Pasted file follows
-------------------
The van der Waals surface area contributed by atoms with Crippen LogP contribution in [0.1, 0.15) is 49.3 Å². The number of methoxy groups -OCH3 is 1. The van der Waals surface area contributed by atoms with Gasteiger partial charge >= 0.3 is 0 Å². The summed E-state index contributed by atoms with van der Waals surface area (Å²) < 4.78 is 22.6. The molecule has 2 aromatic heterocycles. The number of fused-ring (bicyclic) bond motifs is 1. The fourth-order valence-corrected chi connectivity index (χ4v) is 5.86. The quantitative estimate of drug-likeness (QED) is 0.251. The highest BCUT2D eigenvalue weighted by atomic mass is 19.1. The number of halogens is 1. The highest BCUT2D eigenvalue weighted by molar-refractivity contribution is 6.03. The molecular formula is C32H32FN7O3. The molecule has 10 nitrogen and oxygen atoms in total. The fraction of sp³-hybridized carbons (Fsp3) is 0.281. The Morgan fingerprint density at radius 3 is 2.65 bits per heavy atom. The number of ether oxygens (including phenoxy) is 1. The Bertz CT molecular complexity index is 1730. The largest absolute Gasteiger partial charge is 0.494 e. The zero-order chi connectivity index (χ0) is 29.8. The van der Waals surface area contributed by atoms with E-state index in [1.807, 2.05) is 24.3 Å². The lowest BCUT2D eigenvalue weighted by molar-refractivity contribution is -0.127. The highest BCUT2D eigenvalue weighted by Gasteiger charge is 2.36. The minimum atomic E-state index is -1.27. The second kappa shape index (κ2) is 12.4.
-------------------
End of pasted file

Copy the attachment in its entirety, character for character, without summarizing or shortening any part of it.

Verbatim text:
The van der Waals surface area contributed by atoms with Crippen LogP contribution in [0.1, 0.15) is 49.3 Å². The number of methoxy groups -OCH3 is 1. The van der Waals surface area contributed by atoms with Gasteiger partial charge >= 0.3 is 0 Å². The summed E-state index contributed by atoms with van der Waals surface area (Å²) < 4.78 is 22.6. The molecule has 2 aromatic heterocycles. The number of fused-ring (bicyclic) bond motifs is 1. The fourth-order valence-corrected chi connectivity index (χ4v) is 5.86. The quantitative estimate of drug-likeness (QED) is 0.251. The highest BCUT2D eigenvalue weighted by atomic mass is 19.1. The number of halogens is 1. The highest BCUT2D eigenvalue weighted by molar-refractivity contribution is 6.03. The molecular formula is C32H32FN7O3. The molecule has 10 nitrogen and oxygen atoms in total. The fraction of sp³-hybridized carbons (Fsp3) is 0.281. The Morgan fingerprint density at radius 3 is 2.65 bits per heavy atom. The number of ether oxygens (including phenoxy) is 1. The Bertz CT molecular complexity index is 1730. The largest absolute Gasteiger partial charge is 0.494 e. The zero-order chi connectivity index (χ0) is 29.8. The van der Waals surface area contributed by atoms with E-state index in [1.807, 2.05) is 24.3 Å². The lowest BCUT2D eigenvalue weighted by molar-refractivity contribution is -0.127. The highest BCUT2D eigenvalue weighted by Gasteiger charge is 2.36. The minimum atomic E-state index is -1.27. The second kappa shape index (κ2) is 12.4.